an id() of '1'.
                  (-keep_id => [2]) will remove all nodes unless they have an id() of
                  '2' (note, no -remove_*).

                  -preserve_lengths => 1 : setting this argument will splice out
                  intermediate nodes, preserving the original total length between
                  the ancestor and the descendants of the spliced node. Undef
                  by default.

   get_lca
        Title   : get_lca
        Usage   : get_lca(-nodes => \@nodes ); OR
                  get_lca(@nodes);
        Function: given two or more nodes, returns the lowest common ancestor (aka most
                  recent common ancestor)
        Returns : node object or undef if there is no common ancestor
        Args    : -nodes => arrayref of nodes to test, OR
                  just a list of nodes

   merge_lineage
        Title   : merge_lineage
        Usage   : merge_lineage($node)
        Function: Merge a lineage of nodes with this tree.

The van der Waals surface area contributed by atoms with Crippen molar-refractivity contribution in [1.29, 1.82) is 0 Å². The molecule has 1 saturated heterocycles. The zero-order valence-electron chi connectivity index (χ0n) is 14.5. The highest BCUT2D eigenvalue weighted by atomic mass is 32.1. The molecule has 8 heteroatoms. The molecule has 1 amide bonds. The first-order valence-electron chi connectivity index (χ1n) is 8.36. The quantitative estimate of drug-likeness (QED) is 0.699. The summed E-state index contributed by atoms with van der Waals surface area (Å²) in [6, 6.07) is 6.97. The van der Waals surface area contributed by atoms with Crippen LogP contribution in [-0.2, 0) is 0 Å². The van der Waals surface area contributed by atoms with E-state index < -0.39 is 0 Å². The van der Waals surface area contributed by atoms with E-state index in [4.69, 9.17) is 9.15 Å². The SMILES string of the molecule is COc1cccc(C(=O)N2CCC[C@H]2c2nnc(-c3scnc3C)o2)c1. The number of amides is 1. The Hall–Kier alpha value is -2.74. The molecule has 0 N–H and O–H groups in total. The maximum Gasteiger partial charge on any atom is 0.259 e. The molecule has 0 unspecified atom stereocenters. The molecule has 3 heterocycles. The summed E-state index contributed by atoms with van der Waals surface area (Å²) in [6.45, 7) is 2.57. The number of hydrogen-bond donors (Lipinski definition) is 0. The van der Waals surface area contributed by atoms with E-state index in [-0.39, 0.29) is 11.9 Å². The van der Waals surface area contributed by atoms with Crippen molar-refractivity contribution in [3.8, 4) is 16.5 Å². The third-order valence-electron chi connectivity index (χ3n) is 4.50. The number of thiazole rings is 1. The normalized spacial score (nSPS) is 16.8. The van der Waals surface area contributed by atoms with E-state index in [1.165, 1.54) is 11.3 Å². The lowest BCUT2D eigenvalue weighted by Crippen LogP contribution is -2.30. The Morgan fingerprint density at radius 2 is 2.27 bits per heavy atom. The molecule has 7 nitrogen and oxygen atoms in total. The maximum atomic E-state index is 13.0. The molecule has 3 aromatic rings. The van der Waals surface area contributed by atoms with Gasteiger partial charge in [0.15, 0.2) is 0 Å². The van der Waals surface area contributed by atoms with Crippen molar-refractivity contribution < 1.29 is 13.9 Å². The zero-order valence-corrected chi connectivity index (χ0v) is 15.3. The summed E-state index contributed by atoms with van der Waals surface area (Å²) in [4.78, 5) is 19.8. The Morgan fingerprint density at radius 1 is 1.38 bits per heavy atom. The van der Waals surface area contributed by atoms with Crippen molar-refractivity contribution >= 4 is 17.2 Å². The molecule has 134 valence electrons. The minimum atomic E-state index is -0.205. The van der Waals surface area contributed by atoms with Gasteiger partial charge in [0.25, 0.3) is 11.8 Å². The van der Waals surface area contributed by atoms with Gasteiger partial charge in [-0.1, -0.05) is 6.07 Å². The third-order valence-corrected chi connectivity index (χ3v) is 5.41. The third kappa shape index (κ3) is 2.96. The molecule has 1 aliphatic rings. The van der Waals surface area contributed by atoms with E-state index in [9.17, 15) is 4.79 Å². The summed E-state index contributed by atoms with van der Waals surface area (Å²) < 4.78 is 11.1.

Returns : true for success, false (and a warning) otherwise
        Args    : Bio::Tree::TreeI with only one leaf, OR
                  Bio::Tree::NodeI which has an ancestor

        For example, if we are the tree $tree:

        +---B
        |
        A
        |
        +---C

        and we want to merge the lineage $other_tree:

        A---C---D

        After calling $tree->merge_lineage($other_tree), $tree looks like:

        +---B
        |
        A
        |
        +---C---D

   contract_linear_paths
        Title   : contract_linear_paths
        Usage   : contract_linear_paths()
        Function: Splices out all nodes in the tree that have an ancestor and only one